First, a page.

Industrial space shortage threatens economy
There is a serious shortage “big shed” A-grade industrial buildings like this one at 13 Ha Crescent, Wiri.
A shortage of suitable industrial space throughout Auckland could curb the economy’s growth potential in the coming year, warns Zoltan Moricz, senior director of New Zealand Research for CBRE.
Commenting on the results of the agency’s latest industrial vacancy research data, Moricz says companies looking for Auckland industrial space to lease could be struggling to find it after last year saw the most significant decline in vacancy rates in seven years.
CBRE’s latest research shows that industrial vacancy across the city declined by a third during the past year - from 3.7 per cent in December 2013 to 2.5 per cent in December 2014.
The Auckland industrial vacancy rate is now the lowest since 2007 and the region needs more “big sheds,” Moricz says.
“The market has been especially active in the last six months, with new supply and absorption peaking in the second half of 2014. Although new supply lifted total industrial stock by a net 140,000 sq m this year - somewhat above the last five years’ average - it was more than offset by demand, with net absorption totalling 280,000 sq m.
“This is by a large margin the strongest annual take up since the onset of the global financial crisis,” Moricz says.
“Supply and demand have concentrated in East Tamaki, Mt Wellington and the Airport Corridor - accounting between them for 90,000 sq m of new stock. The largest of these were James Kirkpatrick Group Limited’s Leon Leicester development of over 27,000 sq m in Mt Wellington, the 16,500 sq m Metroglass premises in East Tamaki and the 12,000 sq m DHL premises in the Airport Corridor.”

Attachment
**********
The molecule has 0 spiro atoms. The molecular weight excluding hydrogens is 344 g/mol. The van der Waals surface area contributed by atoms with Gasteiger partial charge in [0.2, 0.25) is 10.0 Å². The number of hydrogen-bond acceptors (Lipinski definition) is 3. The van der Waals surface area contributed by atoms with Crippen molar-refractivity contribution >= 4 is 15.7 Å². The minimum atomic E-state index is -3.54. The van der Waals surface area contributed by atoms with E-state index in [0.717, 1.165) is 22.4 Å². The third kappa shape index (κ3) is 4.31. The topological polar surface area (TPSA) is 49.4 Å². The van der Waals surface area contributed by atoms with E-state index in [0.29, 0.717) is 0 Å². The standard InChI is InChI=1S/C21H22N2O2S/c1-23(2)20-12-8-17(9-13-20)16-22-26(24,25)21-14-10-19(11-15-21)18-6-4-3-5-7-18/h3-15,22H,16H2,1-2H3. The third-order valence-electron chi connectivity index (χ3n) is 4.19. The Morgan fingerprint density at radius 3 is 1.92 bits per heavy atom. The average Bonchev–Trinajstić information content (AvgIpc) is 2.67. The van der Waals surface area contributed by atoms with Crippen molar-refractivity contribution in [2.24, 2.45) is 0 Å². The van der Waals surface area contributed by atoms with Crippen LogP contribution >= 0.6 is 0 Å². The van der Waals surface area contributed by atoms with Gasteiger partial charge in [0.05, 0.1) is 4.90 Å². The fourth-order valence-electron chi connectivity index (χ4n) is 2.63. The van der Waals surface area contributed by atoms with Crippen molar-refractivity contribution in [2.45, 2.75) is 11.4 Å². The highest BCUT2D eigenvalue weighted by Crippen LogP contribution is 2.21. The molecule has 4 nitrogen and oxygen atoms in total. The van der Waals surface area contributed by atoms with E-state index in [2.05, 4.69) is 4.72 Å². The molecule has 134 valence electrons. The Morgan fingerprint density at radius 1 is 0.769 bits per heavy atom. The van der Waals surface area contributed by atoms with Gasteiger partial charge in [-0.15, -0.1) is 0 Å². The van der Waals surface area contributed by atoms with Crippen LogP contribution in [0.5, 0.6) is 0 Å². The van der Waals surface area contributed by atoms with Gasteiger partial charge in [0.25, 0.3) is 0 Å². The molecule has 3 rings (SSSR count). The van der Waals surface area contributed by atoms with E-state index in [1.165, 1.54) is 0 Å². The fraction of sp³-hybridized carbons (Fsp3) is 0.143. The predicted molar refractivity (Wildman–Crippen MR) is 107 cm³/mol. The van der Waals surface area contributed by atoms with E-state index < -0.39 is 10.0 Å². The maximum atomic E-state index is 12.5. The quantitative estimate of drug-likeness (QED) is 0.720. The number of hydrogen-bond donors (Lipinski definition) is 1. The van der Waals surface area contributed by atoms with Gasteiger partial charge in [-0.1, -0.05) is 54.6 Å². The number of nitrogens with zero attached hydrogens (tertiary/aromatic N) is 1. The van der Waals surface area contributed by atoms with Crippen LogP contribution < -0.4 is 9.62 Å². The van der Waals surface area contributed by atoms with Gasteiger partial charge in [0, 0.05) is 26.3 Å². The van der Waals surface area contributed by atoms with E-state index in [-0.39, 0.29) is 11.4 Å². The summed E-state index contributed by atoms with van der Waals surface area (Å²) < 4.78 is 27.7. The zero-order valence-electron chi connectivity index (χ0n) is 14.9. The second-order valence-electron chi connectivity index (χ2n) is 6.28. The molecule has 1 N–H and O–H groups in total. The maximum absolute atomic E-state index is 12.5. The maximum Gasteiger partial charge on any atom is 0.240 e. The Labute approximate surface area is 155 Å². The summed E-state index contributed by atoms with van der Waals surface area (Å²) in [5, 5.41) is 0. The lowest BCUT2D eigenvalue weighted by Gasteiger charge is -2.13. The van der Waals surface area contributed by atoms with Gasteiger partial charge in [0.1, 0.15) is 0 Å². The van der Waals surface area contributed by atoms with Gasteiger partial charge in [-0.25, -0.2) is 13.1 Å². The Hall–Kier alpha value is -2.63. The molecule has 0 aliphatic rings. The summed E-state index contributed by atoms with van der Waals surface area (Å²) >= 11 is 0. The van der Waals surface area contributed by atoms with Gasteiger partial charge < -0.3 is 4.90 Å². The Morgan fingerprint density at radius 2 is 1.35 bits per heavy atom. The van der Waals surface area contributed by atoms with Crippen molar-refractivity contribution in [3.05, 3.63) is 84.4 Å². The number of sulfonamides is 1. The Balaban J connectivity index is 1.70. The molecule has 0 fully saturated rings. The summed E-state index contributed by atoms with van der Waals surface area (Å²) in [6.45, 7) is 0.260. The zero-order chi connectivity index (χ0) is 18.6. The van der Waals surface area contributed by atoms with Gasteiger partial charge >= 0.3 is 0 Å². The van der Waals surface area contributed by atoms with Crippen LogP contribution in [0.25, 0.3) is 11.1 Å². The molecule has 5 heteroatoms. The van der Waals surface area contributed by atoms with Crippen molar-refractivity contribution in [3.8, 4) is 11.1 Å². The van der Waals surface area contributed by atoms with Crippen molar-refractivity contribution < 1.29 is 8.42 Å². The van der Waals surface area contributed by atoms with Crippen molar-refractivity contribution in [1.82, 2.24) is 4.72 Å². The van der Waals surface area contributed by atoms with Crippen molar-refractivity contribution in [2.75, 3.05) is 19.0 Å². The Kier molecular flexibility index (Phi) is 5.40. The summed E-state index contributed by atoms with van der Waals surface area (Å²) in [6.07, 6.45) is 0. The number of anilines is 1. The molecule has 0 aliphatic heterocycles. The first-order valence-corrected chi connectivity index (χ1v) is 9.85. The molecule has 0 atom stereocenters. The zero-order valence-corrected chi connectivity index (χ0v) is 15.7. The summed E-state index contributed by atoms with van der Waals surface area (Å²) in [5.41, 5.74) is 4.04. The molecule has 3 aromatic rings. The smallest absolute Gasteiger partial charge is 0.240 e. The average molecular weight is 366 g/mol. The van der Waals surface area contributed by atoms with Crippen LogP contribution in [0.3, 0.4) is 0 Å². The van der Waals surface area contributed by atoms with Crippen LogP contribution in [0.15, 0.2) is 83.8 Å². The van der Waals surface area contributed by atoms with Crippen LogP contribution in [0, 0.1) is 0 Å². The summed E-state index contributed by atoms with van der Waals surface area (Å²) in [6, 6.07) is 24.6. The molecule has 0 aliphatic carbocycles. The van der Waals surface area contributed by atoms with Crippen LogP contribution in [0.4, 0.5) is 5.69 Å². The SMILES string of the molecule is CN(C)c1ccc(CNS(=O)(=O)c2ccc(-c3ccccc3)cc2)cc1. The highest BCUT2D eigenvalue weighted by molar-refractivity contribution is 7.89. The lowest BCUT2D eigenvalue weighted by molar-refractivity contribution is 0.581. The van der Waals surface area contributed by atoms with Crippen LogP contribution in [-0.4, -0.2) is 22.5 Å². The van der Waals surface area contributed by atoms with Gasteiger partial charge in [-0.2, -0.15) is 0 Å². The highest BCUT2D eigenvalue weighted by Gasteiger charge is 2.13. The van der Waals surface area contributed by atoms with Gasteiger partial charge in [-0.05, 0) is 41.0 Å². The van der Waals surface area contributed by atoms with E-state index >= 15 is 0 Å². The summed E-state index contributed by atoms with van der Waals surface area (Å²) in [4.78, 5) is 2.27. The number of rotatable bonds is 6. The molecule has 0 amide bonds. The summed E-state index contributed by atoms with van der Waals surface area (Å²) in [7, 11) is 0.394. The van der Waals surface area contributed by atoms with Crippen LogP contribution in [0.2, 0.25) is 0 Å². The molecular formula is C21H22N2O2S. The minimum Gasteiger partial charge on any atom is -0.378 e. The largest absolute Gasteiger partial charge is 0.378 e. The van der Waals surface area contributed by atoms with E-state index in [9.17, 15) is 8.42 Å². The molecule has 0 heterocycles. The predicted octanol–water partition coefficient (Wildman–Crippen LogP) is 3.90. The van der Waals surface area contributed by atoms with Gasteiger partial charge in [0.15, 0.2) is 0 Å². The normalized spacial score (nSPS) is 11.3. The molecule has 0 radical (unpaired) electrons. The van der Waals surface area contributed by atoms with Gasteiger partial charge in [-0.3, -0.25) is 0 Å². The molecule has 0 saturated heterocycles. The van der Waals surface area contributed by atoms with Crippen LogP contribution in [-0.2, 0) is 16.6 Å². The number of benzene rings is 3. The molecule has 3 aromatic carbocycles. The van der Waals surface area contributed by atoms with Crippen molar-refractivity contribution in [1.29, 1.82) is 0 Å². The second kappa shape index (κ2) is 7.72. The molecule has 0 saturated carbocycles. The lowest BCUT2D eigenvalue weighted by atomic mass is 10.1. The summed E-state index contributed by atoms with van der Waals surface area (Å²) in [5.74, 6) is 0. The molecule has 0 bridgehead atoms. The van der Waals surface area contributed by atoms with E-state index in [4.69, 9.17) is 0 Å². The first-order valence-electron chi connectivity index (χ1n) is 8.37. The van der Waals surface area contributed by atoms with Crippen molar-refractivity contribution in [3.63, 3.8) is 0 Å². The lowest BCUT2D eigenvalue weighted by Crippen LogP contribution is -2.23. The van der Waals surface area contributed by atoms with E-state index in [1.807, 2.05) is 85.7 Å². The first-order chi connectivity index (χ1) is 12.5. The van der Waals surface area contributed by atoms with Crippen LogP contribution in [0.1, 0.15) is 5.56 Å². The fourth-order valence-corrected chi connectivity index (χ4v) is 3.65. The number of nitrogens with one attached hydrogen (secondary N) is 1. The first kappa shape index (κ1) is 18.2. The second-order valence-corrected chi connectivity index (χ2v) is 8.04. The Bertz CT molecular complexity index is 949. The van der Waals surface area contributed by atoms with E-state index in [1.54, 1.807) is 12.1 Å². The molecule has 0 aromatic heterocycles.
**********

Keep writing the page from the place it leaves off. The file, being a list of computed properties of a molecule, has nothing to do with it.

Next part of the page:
Moricz says that the prime A-grade market vacancy of just 1.2 per cent is exemplified by the fact that every one of the 25 new buildings completed in the second half of 2014 was taken up by the end of the year, despite some being built on a speculative basis.
“Although demand is concentrated in the prime quality A-grade buildings, with 158,000 sq m of net absorption in the past year, it is also spilling down to better B-grade better secondary quality premises - largely driven by a lack of available prime space.
“B-grade space has experienced nearly 100,000 sq m of net absorption which, in combination with little new supply, led to a substantial portion of the existing B-grade vacancy disappearing from the market - declining from 5.3 per cent to 3.3 per cent during 2014.”
Interior of “big shed” A-grade industrial building at 13 Ha Crescent, Wiri.
Looking ahead, Moricz says that demand and vacancy patterns indicate a ready occupier market for increased supply.
“Combining the speedy take up of all recently completed new buildings with a low prime vacancy rate; and strong take up and substantial fall in the vacancy of better quality secondary premises, it suggests the Auckland industrial occupier market is ready for an acceleration in the supply of new buildings.
“Economic growth in 2015 is forecast remain above average and surveys of both capacity utilisation and intentions to take on new productive capacity indicate the occupier market is ready to absorb new industrial stock.”
Moricz says the emerging situation in the industrial property market means the low vacancy and low supply situation into 2015 will restrict choices for occupiers seeking business space. They will probably have to make compromises and “sub-optimal choices” in relation to preferred building specifications, sizes and/or locations.
“With capacity pressures becoming an increasingly significant constraint to businesses, lack of suitable business space could curb the economy’s growth potential in the coming year,” he says. “This environment will also tilt the balance of power in the industrial property market towards landlords, which implies that industrial occupancy cost inflation will be well ahead of general inflation.
“There is likely to be insufficient A-grade industrial warehouse space available over the next 12-18 months. We’re seeing requirements for improved specs relating to floor loading to ensure maximum cubic capacity plus efficient and workable facilities with truck access and canopies. Although we are seeing some speculative development taking place across South Auckland, occupiers need to plan ahead if they want to secure the space if it is new or the quality that they need.”
Research analyst Zoltan Moricz of CBRE.